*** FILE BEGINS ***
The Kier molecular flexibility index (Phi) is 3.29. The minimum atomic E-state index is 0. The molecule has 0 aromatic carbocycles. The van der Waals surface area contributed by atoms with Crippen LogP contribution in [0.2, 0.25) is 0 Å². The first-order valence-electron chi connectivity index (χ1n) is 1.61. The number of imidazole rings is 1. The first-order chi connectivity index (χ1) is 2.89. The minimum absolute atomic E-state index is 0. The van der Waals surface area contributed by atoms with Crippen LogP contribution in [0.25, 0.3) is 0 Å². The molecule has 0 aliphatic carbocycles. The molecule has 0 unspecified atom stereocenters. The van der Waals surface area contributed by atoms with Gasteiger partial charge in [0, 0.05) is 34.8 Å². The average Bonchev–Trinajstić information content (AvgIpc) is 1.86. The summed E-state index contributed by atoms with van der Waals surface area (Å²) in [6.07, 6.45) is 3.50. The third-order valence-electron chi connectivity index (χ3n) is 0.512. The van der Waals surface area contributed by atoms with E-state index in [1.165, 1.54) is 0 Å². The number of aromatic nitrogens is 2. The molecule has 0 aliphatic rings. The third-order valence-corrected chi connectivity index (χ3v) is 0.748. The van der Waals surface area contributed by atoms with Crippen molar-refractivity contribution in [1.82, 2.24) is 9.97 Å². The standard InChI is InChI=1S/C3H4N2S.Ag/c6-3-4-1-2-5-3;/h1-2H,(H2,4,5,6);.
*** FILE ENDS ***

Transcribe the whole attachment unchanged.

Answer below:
The Kier molecular flexibility index (Phi) is 3.29. The minimum atomic E-state index is 0. The molecule has 0 aromatic carbocycles. The van der Waals surface area contributed by atoms with Crippen LogP contribution in [0.2, 0.25) is 0 Å². The first-order valence-electron chi connectivity index (χ1n) is 1.61. The number of imidazole rings is 1. The first-order chi connectivity index (χ1) is 2.89. The minimum absolute atomic E-state index is 0. The van der Waals surface area contributed by atoms with Crippen LogP contribution in [0.25, 0.3) is 0 Å². The molecule has 0 aliphatic carbocycles. The molecule has 0 unspecified atom stereocenters. The van der Waals surface area contributed by atoms with Gasteiger partial charge in [0, 0.05) is 34.8 Å². The average Bonchev–Trinajstić information content (AvgIpc) is 1.86. The summed E-state index contributed by atoms with van der Waals surface area (Å²) in [6.07, 6.45) is 3.50. The third-order valence-electron chi connectivity index (χ3n) is 0.512. The van der Waals surface area contributed by atoms with E-state index in [1.165, 1.54) is 0 Å². The number of aromatic nitrogens is 2. The molecule has 0 aliphatic rings. The third-order valence-corrected chi connectivity index (χ3v) is 0.748. The van der Waals surface area contributed by atoms with Crippen molar-refractivity contribution in [1.82, 2.24) is 9.97 Å². The standard InChI is InChI=1S/C3H4N2S.Ag/c6-3-4-1-2-5-3;/h1-2H,(H2,4,5,6);.